TEXTBOOK OF VETERINARY INTERNAL MEDICINE
Client Information Series Susan A. Kraegel, DVM DACVIM
WHAT IS CHEMOTHERAPY?
The use of a drug or chemical to treat any illness is chemotherapy, but this term commonly refers to the use of drugs in the treatment of cancer. The goal of chemotherapy in companion animals is either to increase the life span or to improve the quality of life for the animal with cancer.
HOW DOES CHEMOTHERAPY WORK?
Cancer can be defined as a rapid, uncontrolled growth of cells. Anticancer drugs work by blocking cell growth and division. Different drugs interfere with different steps in these processes. In many cases, a combination of drugs is the most effective way to kill the cancer cells.
HOW IS CHEMOTHERAPY GIVEN?
Most anticancer drugs are given by mouth or by injection. The route chosen depends on the type of drug and the type of cancer.
HOW LONG WILL MY PET RECEIVE CHEMOTHERAPY?
The length of time and frequency of drug administration depend on the kind of cancer being treated and how well the therapy is tolerated by the patient. Treatment may be given daily, weekly, or monthly.
AM I AT RISK OF EXPOSURE TO THESE DRUGS?
Yes. Most anticancer drugs are very potent and must be handled with care. Some are "carcinogens" and can cause cancer with prolonged exposure. With orally administered drugs, it is important that the pills or capsules are kept out of reach of children in childproof containers. When handling these drugs, the owner should wear latex or polyvinyl gloves to avoid unnecessary exposure. With oral and injectable drugs, the urine and feces of the animal may be contaminated with active drug compounds for several days after administration. Always avoid contact with the urine and feces of animals receiving chemotherapy. Wear latex or polyvinyl gloves to clean up accidents or the litter box. Rinse exposed surfaces well.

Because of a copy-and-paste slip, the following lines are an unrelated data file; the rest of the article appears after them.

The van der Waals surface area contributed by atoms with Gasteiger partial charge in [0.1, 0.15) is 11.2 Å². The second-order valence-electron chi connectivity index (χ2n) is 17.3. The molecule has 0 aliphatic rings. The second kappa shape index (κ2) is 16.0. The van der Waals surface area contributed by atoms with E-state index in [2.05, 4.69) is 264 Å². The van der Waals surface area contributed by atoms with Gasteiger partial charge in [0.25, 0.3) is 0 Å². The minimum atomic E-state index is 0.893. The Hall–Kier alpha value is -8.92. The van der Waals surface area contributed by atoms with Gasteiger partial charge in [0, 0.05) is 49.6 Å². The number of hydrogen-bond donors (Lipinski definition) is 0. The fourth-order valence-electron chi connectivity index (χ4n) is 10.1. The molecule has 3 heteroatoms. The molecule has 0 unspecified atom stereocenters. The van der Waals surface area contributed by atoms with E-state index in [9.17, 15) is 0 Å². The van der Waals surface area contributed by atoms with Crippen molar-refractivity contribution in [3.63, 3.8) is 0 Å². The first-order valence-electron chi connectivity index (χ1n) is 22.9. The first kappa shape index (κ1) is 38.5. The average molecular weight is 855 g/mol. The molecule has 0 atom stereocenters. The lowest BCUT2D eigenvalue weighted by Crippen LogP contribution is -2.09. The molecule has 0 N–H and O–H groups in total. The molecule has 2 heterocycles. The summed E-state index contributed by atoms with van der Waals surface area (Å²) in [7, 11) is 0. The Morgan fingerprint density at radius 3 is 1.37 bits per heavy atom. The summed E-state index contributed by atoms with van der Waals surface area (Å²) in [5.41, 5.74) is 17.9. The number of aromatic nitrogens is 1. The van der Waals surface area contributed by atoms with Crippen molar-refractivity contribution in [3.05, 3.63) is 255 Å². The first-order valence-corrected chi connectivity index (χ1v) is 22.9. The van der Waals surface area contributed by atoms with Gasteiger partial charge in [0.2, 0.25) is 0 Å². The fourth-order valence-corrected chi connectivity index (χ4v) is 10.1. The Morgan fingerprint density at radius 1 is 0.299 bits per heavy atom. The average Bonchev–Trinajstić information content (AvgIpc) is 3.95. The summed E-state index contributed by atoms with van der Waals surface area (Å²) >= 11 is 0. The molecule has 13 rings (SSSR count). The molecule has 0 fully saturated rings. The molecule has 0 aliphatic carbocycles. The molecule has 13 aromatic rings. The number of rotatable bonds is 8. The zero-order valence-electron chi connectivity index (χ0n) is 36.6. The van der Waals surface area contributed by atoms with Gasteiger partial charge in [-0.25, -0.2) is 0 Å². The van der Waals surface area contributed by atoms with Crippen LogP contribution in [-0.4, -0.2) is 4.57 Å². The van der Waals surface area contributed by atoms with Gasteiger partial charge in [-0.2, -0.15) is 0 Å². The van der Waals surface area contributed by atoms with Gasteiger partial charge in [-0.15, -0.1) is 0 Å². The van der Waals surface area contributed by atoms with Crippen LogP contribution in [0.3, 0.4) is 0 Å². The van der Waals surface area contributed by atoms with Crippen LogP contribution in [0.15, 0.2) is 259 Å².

WILL MY PET EXPERIENCE SIDE EFFECTS?
Maybe. Veterinarians try to choose drug doses and combinations that cause the fewest side effects. Ideally, the animal receiving chemotherapy does not even realize that he or she is ill. The drugs used in chemotherapy, however, are extremely potent and side effects can occur. The potential for side effects must be balanced against the benefits of the chemotherapy and the side effects of the cancer if left untreated. Choosing chemotherapy for your pet is an individual decision.
WHAT KINDS OF SIDE EFFECTS OCCUR?
Side effects arise because the normal cells in the body are also exposed to the anticancer drug. The most sensitive normal cells are found in the blood, gastrointestinal tract, skin, and reproductive system. Consequently, potential side effects include infection, bleeding, decreased appetite, vomiting, diarrhea, thin hair coat or skin color changes, and sterility. Rare side effects associated with specific drugs include bladder discomfort, kidney damage, and heart failure. The most serious side effect is overwhelming infection leading to death.
WHAT ARE THE MOST COMMON SIDE EFFECTS?